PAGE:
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Age of Jai Bhim: What happens in Chaityabhumi, Mumbai?
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Angel Sophan

Growing up, I would hear from my friends and family who visited Mumbai that the must-visit places were Juhu Beach, Marine Drive, Mannat, etc., and also to spice it up with a romanticized version of poverty by visiting Dharavi. As an adult, in retrospect, I have come to learn that even tourist attractions do not escape caste. Even the places one goes to visit have caste-prescribed norms.

The movie Chaityabhumi does an excellent job by clearly defining the lines between mainstream and what gets ‘forcefully’ pushed into the margins or gets sidelined. Through the entire movie, director Somnath Waghmare takes us through this alternate universe where people are clad either in blue or white or a mix of both, with slogans shifting from Jai Hind to Jai Bhim, men pinning ribbon rosettes containing Ambedkar’s picture on their shirt, phone covers with Babasaheb, salutations switching from Namaste to Jai Bhim, Buddhist prayers and chants at the backdrops, and the Jai Bhim flag soaring higher than the high-rise buildings of Mumbai. A beautiful, majestic display of Dalit assertion and aesthetics paints the screen. The reality is gut-wrenching, is it not? December 6, being such an important day where millions gather to pay respects to Babasaheb, the other half of India is not even aware of or ‘forcibly hidden’ from this auspicious event.

The movie starts by paying homage to Babasaheb’s last used things on display in the Ambedkar Museum, along with his rare speech as a voiceover. It was pretty iconic to see the director’s reflection on the same glass in which Ambedkar’s picture was framed, a symbol of taking the legacy forward so as to keep the ‘fire burning and wheel running’ as mentioned by Pranjali Kureel. With the josh and enthusiasm with which the Samata Sainik Dal, the same group that appeared at ‘Bhima Koregaon’, another documentary film by the same director, was raising slogans, one would want to repeat along with them. The various book stalls on display portray a rich, cultural, and vibrant intellectual space. The public going through anti-caste research papers, speeches, and books mostly by Ambedkar is such a rare sight to come across. Such an intellectual space is a rarity to witness in any other religious, cultural, or social display. The stalls are also filled with Babasaheb, Mata Ramai, Buddha, and Phule’s pictures and statues. The legacy of Babasaheb is played out through songs, slogans, and plays at the backdrop. In the movie, one can see Ambedkar’s current family members paying their respects and giving speeches to the very large audience gathered there.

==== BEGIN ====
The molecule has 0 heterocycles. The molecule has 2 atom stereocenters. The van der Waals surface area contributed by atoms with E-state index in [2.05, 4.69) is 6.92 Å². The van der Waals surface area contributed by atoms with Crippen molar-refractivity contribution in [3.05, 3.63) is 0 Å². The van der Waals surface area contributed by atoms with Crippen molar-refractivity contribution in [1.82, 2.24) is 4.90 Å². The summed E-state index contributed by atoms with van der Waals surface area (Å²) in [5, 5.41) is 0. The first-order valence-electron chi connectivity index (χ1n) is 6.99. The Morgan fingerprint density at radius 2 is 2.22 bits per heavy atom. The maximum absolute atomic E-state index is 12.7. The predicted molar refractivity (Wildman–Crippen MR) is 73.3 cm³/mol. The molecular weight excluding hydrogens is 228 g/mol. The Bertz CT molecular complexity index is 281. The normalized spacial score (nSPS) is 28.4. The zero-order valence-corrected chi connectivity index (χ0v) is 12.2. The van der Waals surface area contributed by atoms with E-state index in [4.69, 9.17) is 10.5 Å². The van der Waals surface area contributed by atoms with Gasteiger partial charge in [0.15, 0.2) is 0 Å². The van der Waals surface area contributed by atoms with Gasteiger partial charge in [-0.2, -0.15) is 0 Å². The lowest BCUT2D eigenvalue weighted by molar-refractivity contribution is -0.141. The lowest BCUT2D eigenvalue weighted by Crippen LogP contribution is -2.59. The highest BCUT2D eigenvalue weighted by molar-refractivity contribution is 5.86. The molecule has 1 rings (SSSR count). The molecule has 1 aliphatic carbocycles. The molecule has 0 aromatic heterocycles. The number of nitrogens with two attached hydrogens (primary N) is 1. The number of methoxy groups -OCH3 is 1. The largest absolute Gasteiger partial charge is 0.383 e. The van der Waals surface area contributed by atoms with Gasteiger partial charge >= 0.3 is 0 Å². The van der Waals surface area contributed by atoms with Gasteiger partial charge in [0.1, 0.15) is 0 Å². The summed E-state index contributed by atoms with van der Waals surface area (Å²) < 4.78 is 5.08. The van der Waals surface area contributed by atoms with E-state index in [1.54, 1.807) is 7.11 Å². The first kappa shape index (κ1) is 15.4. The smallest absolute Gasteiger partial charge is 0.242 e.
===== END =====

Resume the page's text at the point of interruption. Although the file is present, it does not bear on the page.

A very special mention has to be of Rahul Sonpimple’s speech, in which he talks about growing up in an assertive Dalit community and neighborhood and how ‘Ambedkar is part of everyday life, emotions, and not just an intellectual figure’. He ends the talk with a very important question, the very same question I would like to conclude this review with too: ‘How does the state treat Ambedkar? How is he never part of public memory? How is he never part of public spaces?’

Let Chaityabhumi become one of the must-visit places in Mumbai, and let this movie be an introspection into what gets mainstreamed and marginalized and how the nation facilitates that division.

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Angel Sophan is a PhD scholar from Christ (Deemed to be University), Bengaluru, India. She works in the area of Caste and Psychology.

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